Is self-transcendence pretty much the same as spirituality? Hamer thinks so. He spends a few paragraphs describing each element. The “self-forgetfulness” part, for instance, is that feeling of getting so involved in something that you forget the passage of time. (Yeah, I’ve felt that — haven’t we all?) “Transpersonal identification” is concern about the universe and love of nature, and the willingness to make sacrifices on its behalf. (Yes, check. Well, sort of. How many sacrifices do I have to make to qualify?) “Mysticism” is when you’re fascinated by things that can’t be readily explained by the laws of nature. (Yes, sometimes.) But at the end of the book, I’m still left wondering: By Hamer’s measure, am I spiritual? I don’t know, because one thing he doesn’t include is the questionnaire or any of its specific questions. This is a grave and inexplicable omission.

According to evolutionary biology, if a gene variant persists in the population, it must confer some selective advantage. Specifically, it has to somehow help you reproduce or keep your young alive long enough so that they can reproduce. But is there any evidence that faithfulness improves the lot of the faithful?

When it comes time to answer that pivotal question, Hamer conveniently smudges the line between spirituality and religiosity. On page 52, they are “fundamentally different” — one innate, the other learned — but on page 148, they are “distant surrogates.” That’s because practically all the studies that have found tangible benefits from faith found it among churchgoers. In an analysis that combined results from 42 such studies, being involved with religion was consistently linked with living longer — about seven years longer, in fact, if you start attending around age 20.

“Such findings suggest that one possible evolutionary advantage of genes that promote our need to believe in something greater than ourselves — what I call ‘God Genes’ — is to improve health and longevity,” he writes. But how can he conclude that from these studies? Surely these findings suggest that belonging to a church might be beneficial. But by his own admission, church membership is learned and has little to do with genes. And you don’t have to be a diviner to figure out that organized religion offers a lot in the way of providing people with a strong social network and positive influences, which might affect their well-being.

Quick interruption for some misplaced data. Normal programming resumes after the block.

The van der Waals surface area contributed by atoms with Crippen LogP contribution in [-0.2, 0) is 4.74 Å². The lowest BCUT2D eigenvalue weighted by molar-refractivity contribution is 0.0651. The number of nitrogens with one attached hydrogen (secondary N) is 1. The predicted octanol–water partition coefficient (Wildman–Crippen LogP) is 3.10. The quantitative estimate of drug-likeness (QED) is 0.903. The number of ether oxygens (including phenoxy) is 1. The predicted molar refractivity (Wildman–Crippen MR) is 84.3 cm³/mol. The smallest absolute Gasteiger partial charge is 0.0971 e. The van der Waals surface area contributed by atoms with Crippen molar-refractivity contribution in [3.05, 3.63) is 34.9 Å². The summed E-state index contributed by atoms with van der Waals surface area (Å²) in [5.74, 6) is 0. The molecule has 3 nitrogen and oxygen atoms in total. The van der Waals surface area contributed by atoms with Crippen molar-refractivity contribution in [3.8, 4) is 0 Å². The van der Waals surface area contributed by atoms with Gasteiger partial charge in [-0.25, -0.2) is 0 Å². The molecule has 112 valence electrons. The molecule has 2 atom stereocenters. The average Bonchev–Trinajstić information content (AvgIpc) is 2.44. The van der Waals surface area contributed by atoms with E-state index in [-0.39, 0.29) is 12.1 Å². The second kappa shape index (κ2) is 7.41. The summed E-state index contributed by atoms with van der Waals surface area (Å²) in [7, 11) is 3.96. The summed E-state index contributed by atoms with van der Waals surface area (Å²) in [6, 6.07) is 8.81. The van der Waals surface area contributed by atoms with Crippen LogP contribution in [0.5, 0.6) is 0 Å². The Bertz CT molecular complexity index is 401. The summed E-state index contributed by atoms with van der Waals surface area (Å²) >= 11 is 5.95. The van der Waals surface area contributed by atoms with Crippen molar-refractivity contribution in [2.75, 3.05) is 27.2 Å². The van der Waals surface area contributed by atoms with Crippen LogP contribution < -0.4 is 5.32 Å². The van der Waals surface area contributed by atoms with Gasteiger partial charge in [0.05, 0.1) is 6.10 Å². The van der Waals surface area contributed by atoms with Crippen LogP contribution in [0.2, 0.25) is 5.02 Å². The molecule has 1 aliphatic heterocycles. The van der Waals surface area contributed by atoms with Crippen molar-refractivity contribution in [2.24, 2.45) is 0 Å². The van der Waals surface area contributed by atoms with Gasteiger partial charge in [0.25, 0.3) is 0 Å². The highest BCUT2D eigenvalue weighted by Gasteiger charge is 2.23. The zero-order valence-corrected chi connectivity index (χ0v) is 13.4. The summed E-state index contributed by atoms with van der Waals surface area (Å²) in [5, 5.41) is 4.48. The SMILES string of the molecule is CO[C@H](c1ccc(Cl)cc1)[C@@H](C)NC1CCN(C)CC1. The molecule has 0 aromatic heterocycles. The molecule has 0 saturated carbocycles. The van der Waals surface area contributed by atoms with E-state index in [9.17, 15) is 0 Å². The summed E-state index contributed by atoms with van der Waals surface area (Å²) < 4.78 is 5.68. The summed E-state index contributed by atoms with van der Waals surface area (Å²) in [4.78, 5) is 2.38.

Oddly, the most compelling evidence he presents on the benefits of non-churchgoing faith is his examination of the placebo effect. When a drug is tested, only some of the patients in the trial are given the active ingredient; others are given what is essentially a sugar pill, called a placebo. But it’s now well known that just believing you might be taking something that could make you better — even if you’re only taking an inert tablet — can improve your outcome. Many depressed patients who get better in antidepressant drug trials do so taking only sugar pills; placebos are almost as effective at combatting pain as over-the-counter medications. Even patients with Parkinson’s disease, when told they might be taking medication, exhibited fewer symptoms. What’s more, their brains actually produced more of a neurotransmitter they need than patient
s who were not treated at all. So what is the placebo effect if not a faith effect?

Hamer has not managed to clinch the idea that having God genes is actually beneficial or, if it is, what the benefit might be. What he has done is assembled a lot of fascinating bits of circumstantial evidence. He’s found, for instance, that there is a variant of a gene called VMAT2 that is associated with high self-transcendence scores. VMAT2 packages up a class of neurotransmitters known as monoamines. These include dopamine, associated with motivation, and serotonin, associated with depression and sexual drive.

Hamer’s VMAT2 finding throws up all sorts of interesting possibilities. Maybe it alters dopamine levels, which affects how likely a person is to hunt for food, build shelter and even desire children. Maybe VMAT2 affects sexual drive, which affects number of offspring. Maybe it affects how optimistic we feel, and maybe optimism helps people persevere through the hard times of life. All intriguing maybes, but all maybes just the same.

Alison Motluk is a freelance science writer based in Toronto. She is not religious, but she suspects she may be spiritual.

Suggestions for Discussion:

1. In the broader context, what is an ethical response to manipulating our brain activity-chemistry via drugs and / or genetic manipulation?
2. Why is there a perceived dichotomy between science and a discussion of transcedence?